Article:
One of the few memories I have of 9th Grade Biology class involved exploratory surgery of dead frogs and amazing acrobatics that the legs can do when nerves are stimulated by electrodes. Not everyone in the class was impressed, but I have to admit it did fascinate me.
Whatever the entity, it is only viable as a whole, but as scientists all understand, a great deal can be learned from dissecting the subject. Our family devotional study this crisp, sunny Sunday morning (a rare treat this time of year in Washington) concluded the first section of three in the book Claiming Christ. In it we explored briefly the biblical evidence of parts of faith.
Valid faith, as defined in Scripture, has several distinctions that are worth noting. In the context of understanding what it means for those of us who want to claim faith in Christ as Lord and Savior, these distinctions are worth separating for discussion and study purposes, but in reality, they operate as an integrated whole.
The first is clearly identified in Heb 11:6 by looking at the phrases on either side of the conjunction: and.
“And without faith it is impossible to please God, because anyone who comes to him must believe that he exists and that he rewards those who earnestly seek him.” [bold added in all quotes]
What most of us reference when we speak of faith is the first part: believing in God, and rightly so, for that is the essence of faith. However, we are elsewhere told that even the demons believe in God, but they do not exhibit biblical faith. The reason for this difference is found in the second part. True faith always is accompanied by a heart’s desire for drawing nearer to God, or earnestly seeking him.
For your own devotional today, try reading through the Faith Chapter of Hebrews 11 and look for this distinction. What you will likely find is that the first part of believing is assumed and that in reality the entire chapter is devoted to recording the second part—the evidence of seeking him.
At this point in our dissecting lab it might be worth reiterating that these parts never operate alone. We note these revealed distinctions in order to better understand faith and hopefully to improve our own efforts at coming into line with the kind of faith God is developing within his children. But, in reality, both belief and practice (or what Scripture also calls “fruit”) must always co-exist.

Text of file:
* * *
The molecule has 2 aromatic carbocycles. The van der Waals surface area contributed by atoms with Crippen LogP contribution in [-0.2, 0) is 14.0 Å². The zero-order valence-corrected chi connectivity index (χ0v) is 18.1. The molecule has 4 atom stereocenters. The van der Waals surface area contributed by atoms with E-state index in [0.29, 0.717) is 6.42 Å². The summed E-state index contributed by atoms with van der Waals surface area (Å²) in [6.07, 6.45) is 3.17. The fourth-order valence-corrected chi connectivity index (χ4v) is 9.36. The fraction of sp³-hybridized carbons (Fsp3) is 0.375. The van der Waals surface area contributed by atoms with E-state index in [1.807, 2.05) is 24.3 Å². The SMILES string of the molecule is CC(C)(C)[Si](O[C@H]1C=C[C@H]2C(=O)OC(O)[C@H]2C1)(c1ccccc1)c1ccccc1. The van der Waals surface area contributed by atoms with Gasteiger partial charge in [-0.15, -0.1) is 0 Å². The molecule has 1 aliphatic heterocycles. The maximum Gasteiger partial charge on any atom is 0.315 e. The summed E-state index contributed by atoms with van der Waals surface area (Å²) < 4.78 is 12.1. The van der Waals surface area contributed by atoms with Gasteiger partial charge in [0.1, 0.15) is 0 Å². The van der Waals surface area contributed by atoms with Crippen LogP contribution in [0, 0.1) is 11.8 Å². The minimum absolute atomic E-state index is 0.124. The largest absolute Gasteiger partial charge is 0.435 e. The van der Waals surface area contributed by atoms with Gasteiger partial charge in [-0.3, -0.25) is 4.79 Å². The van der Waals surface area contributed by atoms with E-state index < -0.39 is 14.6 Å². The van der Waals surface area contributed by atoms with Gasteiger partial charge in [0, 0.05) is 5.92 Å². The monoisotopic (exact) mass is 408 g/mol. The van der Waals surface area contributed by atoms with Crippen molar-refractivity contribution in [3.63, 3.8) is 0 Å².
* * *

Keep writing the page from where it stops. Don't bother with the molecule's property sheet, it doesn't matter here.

This does not elevate our works in terms of earning salvation. Instead it recommends our participation as the natural outflow of what genuine indwelling of the Holy Spirit will look like. As the Apostle James noted, any other kind of claimed faith is as lifeless as those frogs on my 9th grade Biology desk.
But there is more. That is what is cool about science; there always seems to be more that can be learned from careful study, and the same is true with the word of God. The next dissection of faith can be recognized in Heb 12:2.
“Let us fix our eyes on Jesus, the author and perfecter of our faith”.
In all things, Jesus is our lead through the Spirit. And yet, faith is more that just a gift, for which he is honored as the Author. We are told that he is also called the Perfecter.
This is not intended to imply that the gifted faith is in any way inadequate or imperfect in us and thus in need of being perfected, but rather that what has been freely given to those chosen by God is now expected to develop within us. This is where our own free wills are invited to submit and join in. God is calling each of his faithful to contribute along with him towards our own transformation.
We don’t lead it, we don’t earn it, and we don’t sit back like some lifeless robot and wait for God to force our change. This is why God cautions us about what we ask for, because he may well give us what we want. God wants us to want him. He wants our free participation within the boundaries he establishes. He wants the faith of Christ to mix with each of our own personalities and desires and transform into our own unique expressions of worship of him.
The parts are fascinating and instructive, but when put together, they project a scripturally valid faith that honors God and grounds us solidly on the Rock of Christ. That is what differentiates us from others who believe in good luck, or trust in human goodness, or have faith that God is real. The parts help us recognize the presence of godly faith.
“for everyone born of God overcomes the world. This is the victory that has overcome the world, even our faith.”
How does the expression of your faith reveal that you are a willing participant in the born-again transformation into the likeness of Christ?